The Australian government’s approach to securing Covid vaccines has come under scrutiny again after it released documents detailing the early stages of talks with the drug maker Pfizer.
Internal government emails, released in response to a Freedom of Information request by an opposition party politician, show that a Pfizer Australia representative wrote to the Australian minister of health, Greg Hunt, in late June last year to request a meeting. The Pfizer representative wrote that the pharmaceutical giant had “the potential to supply millions of vaccine doses by the end of 2020.”
The request was passed to a senior official, a first assistant secretary of the health department, who met with Pfizer the following month. Subsequent emails show that Pfizer had asked the Australian government to sign a confidential disclosure agreement, which the official said was “not usual practice” for the government.
The exchange occurred around the same time that the U.S. and British governments were finalizing multibillion-dollar deals with Pfizer to secure access to large numbers of vaccine doses. That month, Britain bought 30 million doses and the United States 100 million.
The released documents do not include information about costs, or about the scope of the confidentiality agreement.
Opposition politicians including Ged Kearney, the lawmaker who filed the Freedom of Information request, have used the documents to amplify criticism that Prime Minister Scott Morrison’s government bungled the vaccine rollout, which has been hampered in part by a tight supply of Pfizer doses. Opposition leaders criticized the government’s response to Pfizer’s offer as slow, which they said put Australia “months behind other countries.”
Mr. Hunt’s office rejected suggestions that the government had been slow to act. A spokesperson for the Department of Health said that the government had “constant informal engagements” with Pfizer before the company sent its email to Mr. Hunt, on June 30, but were told that the company was not ready to begin formal talks.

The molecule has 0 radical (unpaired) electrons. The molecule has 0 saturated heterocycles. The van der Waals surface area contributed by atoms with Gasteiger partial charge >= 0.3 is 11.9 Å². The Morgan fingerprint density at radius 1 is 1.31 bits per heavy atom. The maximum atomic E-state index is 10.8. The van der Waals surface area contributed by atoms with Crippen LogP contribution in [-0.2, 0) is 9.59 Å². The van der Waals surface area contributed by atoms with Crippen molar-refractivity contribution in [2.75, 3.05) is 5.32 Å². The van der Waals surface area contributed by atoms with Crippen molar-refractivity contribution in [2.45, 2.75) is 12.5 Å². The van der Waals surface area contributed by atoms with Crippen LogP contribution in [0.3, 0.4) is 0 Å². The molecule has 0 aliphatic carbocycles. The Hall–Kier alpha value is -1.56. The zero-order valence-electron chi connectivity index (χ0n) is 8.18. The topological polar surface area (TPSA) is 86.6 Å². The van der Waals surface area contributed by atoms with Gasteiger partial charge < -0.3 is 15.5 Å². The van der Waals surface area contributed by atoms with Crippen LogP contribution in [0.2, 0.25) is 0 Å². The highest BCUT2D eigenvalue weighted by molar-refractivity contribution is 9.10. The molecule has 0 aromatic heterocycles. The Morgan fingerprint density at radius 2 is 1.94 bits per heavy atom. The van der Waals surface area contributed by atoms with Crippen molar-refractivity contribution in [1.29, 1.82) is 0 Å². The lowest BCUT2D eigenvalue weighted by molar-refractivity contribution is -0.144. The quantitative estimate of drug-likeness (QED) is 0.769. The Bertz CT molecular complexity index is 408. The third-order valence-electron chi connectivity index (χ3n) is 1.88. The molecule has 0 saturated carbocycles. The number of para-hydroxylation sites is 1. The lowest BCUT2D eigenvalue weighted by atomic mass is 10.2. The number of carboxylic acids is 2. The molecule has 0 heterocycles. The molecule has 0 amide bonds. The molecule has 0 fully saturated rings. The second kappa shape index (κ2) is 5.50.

After Pfizer’s email, the government “moved immediately to formal negotiations,” including negotiating a confidentiality agreement, the spokesperson said. Mr. Hunt’s office met with Pfizer’s leadership for the first time in August 2020 to discuss issues like supply chains and costs, the released documents show.
In November 2020, Australia signed a deal with Pfizer for 10 million doses, the first of which arrived in February, about two months after the United States received its initial supplies. Australia has since purchased another 30 million doses from the company.
So far, just 52 percent of Australians have received at least one vaccine dose and 31 percent are fully vaccinated, compared with 62 percent with at least one dose and 53 percent fully vaccinated in the United States. More than half of Australia’s population of 25 million is in lockdown as outbreaks of the Delta variant surge.
This is not the first time that the Australian government has faced scrutiny over its approach to Pfizer. In July, Kevin Rudd, a former prime minister, claimed that he had personally appealed to Pfizer’s chief executive, Albert Bourla, to speed up vaccine deliveries to Australia after Mr. Morrison had failed to speak to him. Mr. Morrison’s government denied that account and said that it was in regular contact with Pfizer’s leadership in Australia.